Select one or more of the following:

  • Fagan v MPC [1969]

  • Le Brun [1991]

  • Miller [1992]

  • Church [1965]

  • Miller [1982]

Question 19 of 131

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The mens rea of intention is split in to two: these two are?

Select one of the following:

  • Direct & Oblique

  • Direct & Opaque

Question 20 of 131

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If the defendant intends a consequence, if they desire it, it is their purpose or aim - this is ... intention?

Select one of the following:

  • Direct

  • Oblique

Question 21 of 131

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Can a defendant be found to have intended a circumstance even if they have not aimed for the consequence to occur?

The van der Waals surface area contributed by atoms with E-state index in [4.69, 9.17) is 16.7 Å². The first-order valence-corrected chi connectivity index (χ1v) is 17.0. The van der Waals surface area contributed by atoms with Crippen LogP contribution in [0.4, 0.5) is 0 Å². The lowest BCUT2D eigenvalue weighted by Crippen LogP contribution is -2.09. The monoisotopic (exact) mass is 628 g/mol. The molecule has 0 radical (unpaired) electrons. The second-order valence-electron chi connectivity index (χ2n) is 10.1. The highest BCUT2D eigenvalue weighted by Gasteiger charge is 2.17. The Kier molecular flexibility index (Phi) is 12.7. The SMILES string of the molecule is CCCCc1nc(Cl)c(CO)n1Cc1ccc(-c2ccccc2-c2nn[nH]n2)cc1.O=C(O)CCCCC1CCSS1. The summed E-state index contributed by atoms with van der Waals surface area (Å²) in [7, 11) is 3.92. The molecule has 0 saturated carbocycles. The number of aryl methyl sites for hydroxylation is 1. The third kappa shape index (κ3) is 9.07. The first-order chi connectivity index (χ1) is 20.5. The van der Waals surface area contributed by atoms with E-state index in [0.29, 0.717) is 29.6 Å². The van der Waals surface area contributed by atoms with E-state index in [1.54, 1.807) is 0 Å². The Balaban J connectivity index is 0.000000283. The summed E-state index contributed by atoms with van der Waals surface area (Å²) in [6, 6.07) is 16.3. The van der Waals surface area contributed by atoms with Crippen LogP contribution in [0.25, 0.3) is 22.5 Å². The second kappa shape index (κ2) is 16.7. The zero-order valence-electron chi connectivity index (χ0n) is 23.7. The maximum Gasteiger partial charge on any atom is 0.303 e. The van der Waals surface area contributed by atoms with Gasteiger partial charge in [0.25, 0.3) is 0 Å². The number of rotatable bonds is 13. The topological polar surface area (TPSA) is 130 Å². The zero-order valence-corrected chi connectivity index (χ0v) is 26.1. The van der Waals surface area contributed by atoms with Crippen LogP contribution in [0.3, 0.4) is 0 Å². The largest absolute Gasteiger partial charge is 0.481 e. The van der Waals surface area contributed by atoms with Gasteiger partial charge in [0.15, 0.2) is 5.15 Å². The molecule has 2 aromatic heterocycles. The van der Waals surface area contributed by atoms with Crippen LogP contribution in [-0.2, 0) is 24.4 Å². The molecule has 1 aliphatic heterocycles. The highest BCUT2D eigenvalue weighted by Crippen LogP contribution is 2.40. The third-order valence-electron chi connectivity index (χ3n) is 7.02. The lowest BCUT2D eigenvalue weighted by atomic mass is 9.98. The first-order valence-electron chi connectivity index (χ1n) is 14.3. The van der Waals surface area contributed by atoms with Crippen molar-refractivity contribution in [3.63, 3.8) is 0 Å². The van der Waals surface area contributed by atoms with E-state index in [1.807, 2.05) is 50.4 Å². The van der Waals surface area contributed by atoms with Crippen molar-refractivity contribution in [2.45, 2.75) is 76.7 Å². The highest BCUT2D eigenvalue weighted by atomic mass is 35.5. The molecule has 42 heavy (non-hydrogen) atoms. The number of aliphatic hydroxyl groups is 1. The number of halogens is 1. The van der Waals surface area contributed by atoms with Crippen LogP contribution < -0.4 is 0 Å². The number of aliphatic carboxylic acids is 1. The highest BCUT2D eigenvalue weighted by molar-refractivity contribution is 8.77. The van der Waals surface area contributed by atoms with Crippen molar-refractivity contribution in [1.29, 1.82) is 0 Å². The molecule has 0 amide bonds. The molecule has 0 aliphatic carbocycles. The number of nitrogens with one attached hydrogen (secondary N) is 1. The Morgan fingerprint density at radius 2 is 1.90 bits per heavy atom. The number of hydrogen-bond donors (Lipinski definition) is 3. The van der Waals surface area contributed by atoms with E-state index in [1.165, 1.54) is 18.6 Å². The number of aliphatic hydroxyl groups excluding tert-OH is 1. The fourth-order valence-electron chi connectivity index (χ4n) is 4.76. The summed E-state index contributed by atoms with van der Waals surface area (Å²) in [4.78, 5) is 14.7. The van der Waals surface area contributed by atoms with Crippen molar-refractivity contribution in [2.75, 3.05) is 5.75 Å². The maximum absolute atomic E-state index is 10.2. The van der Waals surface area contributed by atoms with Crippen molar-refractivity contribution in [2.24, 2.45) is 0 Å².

Select one of the following:

  • Yes - Virtually certain

  • No

Question 22 of 131

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Which case stated that you can be guilty of murder if the defendant knew/realised death or GBH was virtually certain?

Select one of the following:

  • Woolinmington v DPP [1935]

  • Woollin [1998]

Question 23 of 131

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Oblique intention is a ... test

Select one of the following:

  • Objective

  • Subjective

Question 24 of 131

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Negligence is a ... test.

Select one of the following:

  • Objective

  • Subjective

Question 25 of 131

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Intention is a ... test.

Select one of the following:

  • Subbjective

  • Objective

Question 26 of 131